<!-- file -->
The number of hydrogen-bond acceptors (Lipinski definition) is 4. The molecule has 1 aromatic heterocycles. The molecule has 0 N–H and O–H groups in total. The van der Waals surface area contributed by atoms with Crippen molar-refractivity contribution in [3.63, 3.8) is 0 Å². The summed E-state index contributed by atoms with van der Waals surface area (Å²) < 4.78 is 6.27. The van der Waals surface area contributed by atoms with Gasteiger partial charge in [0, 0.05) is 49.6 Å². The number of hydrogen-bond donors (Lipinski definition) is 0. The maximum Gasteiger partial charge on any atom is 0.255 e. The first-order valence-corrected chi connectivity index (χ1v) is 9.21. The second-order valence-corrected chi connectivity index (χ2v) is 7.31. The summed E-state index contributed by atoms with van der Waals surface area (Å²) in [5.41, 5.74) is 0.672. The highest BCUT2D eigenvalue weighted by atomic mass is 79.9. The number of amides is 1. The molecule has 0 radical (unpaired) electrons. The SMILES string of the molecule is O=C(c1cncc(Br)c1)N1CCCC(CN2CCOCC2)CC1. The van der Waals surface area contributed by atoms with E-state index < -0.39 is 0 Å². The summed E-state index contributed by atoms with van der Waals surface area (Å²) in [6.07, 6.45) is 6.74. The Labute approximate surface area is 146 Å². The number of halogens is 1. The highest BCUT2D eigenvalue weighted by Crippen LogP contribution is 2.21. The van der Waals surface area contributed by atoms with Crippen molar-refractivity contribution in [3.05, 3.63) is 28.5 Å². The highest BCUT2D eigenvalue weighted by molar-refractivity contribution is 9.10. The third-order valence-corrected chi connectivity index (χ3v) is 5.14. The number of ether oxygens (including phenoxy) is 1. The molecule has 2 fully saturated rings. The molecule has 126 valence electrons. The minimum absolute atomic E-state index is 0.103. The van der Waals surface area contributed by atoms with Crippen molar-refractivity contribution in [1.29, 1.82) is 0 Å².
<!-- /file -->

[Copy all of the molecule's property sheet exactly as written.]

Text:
The number of hydrogen-bond acceptors (Lipinski definition) is 4. The molecule has 1 aromatic heterocycles. The molecule has 0 N–H and O–H groups in total. The van der Waals surface area contributed by atoms with Crippen molar-refractivity contribution in [3.63, 3.8) is 0 Å². The summed E-state index contributed by atoms with van der Waals surface area (Å²) < 4.78 is 6.27. The van der Waals surface area contributed by atoms with Gasteiger partial charge in [0, 0.05) is 49.6 Å². The number of hydrogen-bond donors (Lipinski definition) is 0. The maximum Gasteiger partial charge on any atom is 0.255 e. The first-order valence-corrected chi connectivity index (χ1v) is 9.21. The second-order valence-corrected chi connectivity index (χ2v) is 7.31. The summed E-state index contributed by atoms with van der Waals surface area (Å²) in [5.41, 5.74) is 0.672. The highest BCUT2D eigenvalue weighted by atomic mass is 79.9. The number of amides is 1. The molecule has 0 radical (unpaired) electrons. The SMILES string of the molecule is O=C(c1cncc(Br)c1)N1CCCC(CN2CCOCC2)CC1. The van der Waals surface area contributed by atoms with E-state index < -0.39 is 0 Å². The summed E-state index contributed by atoms with van der Waals surface area (Å²) in [6.07, 6.45) is 6.74. The Labute approximate surface area is 146 Å². The number of halogens is 1. The highest BCUT2D eigenvalue weighted by Crippen LogP contribution is 2.21. The van der Waals surface area contributed by atoms with Crippen molar-refractivity contribution in [3.05, 3.63) is 28.5 Å². The highest BCUT2D eigenvalue weighted by molar-refractivity contribution is 9.10. The third-order valence-corrected chi connectivity index (χ3v) is 5.14. The number of ether oxygens (including phenoxy) is 1. The molecule has 2 fully saturated rings. The molecule has 126 valence electrons. The minimum absolute atomic E-state index is 0.103. The van der Waals surface area contributed by atoms with Crippen molar-refractivity contribution in [1.29, 1.82) is 0 Å².